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Comment: Re:Stay Put (Score 1) 772

by swrider (#37070340) Attached to: Ask Slashdot: Am I Too Old To Learn New Programming Languages?
I am 57 and still coding. I took care of the management issue by being a principle in every company I worked at for the last 30 years. It is a pain to code and do the books and deal with personnel, but it is worth the effort. It isn't hard to learn new the languages if you can forget about the basics you learned years ago. It isn't the syntax, it is the paradigms. That, and figuring out how to get around all of the 'tools' that are supposed to make you more productive.

The hardest thing is trying to convince someone that even though you want to charge them twice as much as a rookie just out of Brown Institute, you will produce a better product in one third the time. It is difficult to find companies that want to pay for the experience gained over 35 years. And, that experience is not just in what makes a good program, but what makes a good product.

If you still want to feel the exhilaration of writing golden code in a product that solves someone's problem, keep fighting the fight wherever the battle takes you. If you are tired and coded out, hang up the coding sheet and move on.

Comment: WiFi is Useless for Laptop Users on Airplanes (Score 1) 101

Unless you have a tablet or smaller device, WiFi will be useless on an airplane because as soon as you fire up your laptop, sign up, and pay your fee, the old lady in the seat in front of you will fully recline her seat. You won't be able to open your laptop more than an inch or so, unless you forgo your tray table. And, if you politely ask her to pull her seat up a bit, she will turn into the old lady that walked across the ceiling in that shitty apocalypse movie from a couple of years ago.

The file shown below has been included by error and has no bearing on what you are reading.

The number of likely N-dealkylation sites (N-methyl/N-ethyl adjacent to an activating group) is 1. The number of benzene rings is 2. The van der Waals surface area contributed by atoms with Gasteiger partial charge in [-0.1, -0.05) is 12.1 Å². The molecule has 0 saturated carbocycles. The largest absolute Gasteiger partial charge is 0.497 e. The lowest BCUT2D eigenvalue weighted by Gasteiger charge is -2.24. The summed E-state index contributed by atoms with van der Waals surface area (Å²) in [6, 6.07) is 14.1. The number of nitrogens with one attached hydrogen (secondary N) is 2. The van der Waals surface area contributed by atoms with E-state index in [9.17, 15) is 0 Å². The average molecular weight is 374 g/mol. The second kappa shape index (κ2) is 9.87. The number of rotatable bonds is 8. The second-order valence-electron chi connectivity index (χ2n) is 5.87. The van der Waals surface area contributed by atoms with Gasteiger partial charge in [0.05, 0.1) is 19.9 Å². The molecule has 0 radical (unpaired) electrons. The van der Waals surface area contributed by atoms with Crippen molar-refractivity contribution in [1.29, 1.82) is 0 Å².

The airlines should set aside a section of seats with more space between seats, power outlets, and dedicated attendants for the people who want to pay extra to work while flying. Throw in a dedicated head and free drinks and it might almost be worth it.

Comment: Re:Hard to reconcile (Score 1) 201

by swrider (#35472828) Attached to: Court Rules It's Ok To Tag Pics On Facebook Without Permission
If someone took my picture without my permission, or over my objection, is there something in the law that would prevent me from getting my picture back?

A few months ago I had to reiterate my objection to having my picture taken several times. I knew the photographer was planning on posting the pictures on Facebook and tagging the subjects and I did not want to be included. He finally understood.

Comment: Re:I may have been one of the first players (Score 1) 53

by swrider (#35070562) Attached to: <em>Oregon Trail</em> &mdash; How 3 Minnesotans Forged Its Path

When I went to Winona State University then next year we still connected to MECC, only now we moved up to punch cards. All our programming all 4 years was saved on punch cards. When programs were due towards the end of the quarter there would be sometimes a 2 hour wait from when you fed your cards in until you got your response from Mankato.

You were feeding your card deck into a Sperry 1004. In Mankato, at the end of the quarter, there were so many card decks being processed that the weight didn't even need to be put on the stack of cards in the input hopper. The printer was pretty much running continuously, also, since most of the programs would error off immediately, due to syntax errors.